Well i'm glad to hear that 7018 is a better choice(I was better with that back in school anyhow). I was thinking 6011 because of the depth of penetration, i like it deep. But was having a hard time with the rough weld appearance for what i need it on. thanks for the input guys, I will pick me up some 7018 ac.

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            • #7
              7018 3/32 85-90 amps. and don't worry about penetration you can still blow right throw. I've never had a weld break and i never use a oven. no point of a oven when your welding moment connection's when it's snowing.
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              • #8
                7018

                ok i have been practicing with 7018 for a little bit now. Here is what i have.
                3/8 plate, first pass 6011 3/32" 60 amps, second third pass 7018 1/8" 120 amps. need alot of practice with my tie ins, not melting away the end of the weld, Consistency and all sorts of other crap, and the root pass.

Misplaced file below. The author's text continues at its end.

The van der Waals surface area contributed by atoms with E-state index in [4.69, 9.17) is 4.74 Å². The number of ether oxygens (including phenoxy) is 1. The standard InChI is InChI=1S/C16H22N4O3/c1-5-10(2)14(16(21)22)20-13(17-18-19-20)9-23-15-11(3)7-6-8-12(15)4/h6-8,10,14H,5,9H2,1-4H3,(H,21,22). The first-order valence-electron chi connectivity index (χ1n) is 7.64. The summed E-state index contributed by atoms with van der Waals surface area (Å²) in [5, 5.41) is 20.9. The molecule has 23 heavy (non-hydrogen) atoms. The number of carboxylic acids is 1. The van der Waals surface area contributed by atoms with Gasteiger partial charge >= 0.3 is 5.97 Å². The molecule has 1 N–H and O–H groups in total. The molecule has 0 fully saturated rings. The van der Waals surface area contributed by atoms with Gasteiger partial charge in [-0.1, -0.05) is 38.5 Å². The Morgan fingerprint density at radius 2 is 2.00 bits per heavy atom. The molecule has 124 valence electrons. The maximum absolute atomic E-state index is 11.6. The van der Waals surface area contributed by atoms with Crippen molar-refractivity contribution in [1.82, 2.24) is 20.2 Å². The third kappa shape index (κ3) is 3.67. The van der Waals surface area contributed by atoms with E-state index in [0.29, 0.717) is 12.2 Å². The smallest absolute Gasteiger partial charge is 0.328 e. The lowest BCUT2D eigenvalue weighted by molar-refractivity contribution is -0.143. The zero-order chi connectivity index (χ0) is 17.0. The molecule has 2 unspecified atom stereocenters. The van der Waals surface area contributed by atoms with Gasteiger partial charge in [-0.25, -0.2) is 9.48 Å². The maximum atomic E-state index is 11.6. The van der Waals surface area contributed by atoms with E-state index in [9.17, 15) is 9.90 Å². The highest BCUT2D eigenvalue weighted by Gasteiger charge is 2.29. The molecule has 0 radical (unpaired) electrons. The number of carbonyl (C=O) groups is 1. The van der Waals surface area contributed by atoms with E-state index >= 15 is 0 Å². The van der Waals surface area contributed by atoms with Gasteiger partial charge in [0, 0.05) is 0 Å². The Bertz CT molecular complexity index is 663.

Attached Files

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                • #9
                  Originally posted by Jeep80CJ7 View Post
                  ok i have been practicing with 7018 for a little bit now. Here is what i have.
                  3/8 plate, first pass 6011 3/32" 60 amps, second third pass 7018 1/8" 120 amps. need alot of practice with my tie ins, not melting away the end of the weld, Consistency and all sorts of other crap, and the root pass.
                  Just a quick note, that root gap is way smaller than I'd run it. Try opening it up a bit and increasing the land too.
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                  • #10
                    On that 3/8" plate, it looks like you are trying to weld it in one pass. You should do it in 3 to 4 passes. Set up with 1/8" land and gap and use 6011 for the root. Next 7018 for the hot pass/fill pass then 7018 for the cap.
                    If you are practicing to do the work on your vehicle, you should be doing lap joints. They approximate the fillet weld better than the butt weld.

                    Jason
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                    • #11
                      Originally posted by jasonspoon View Post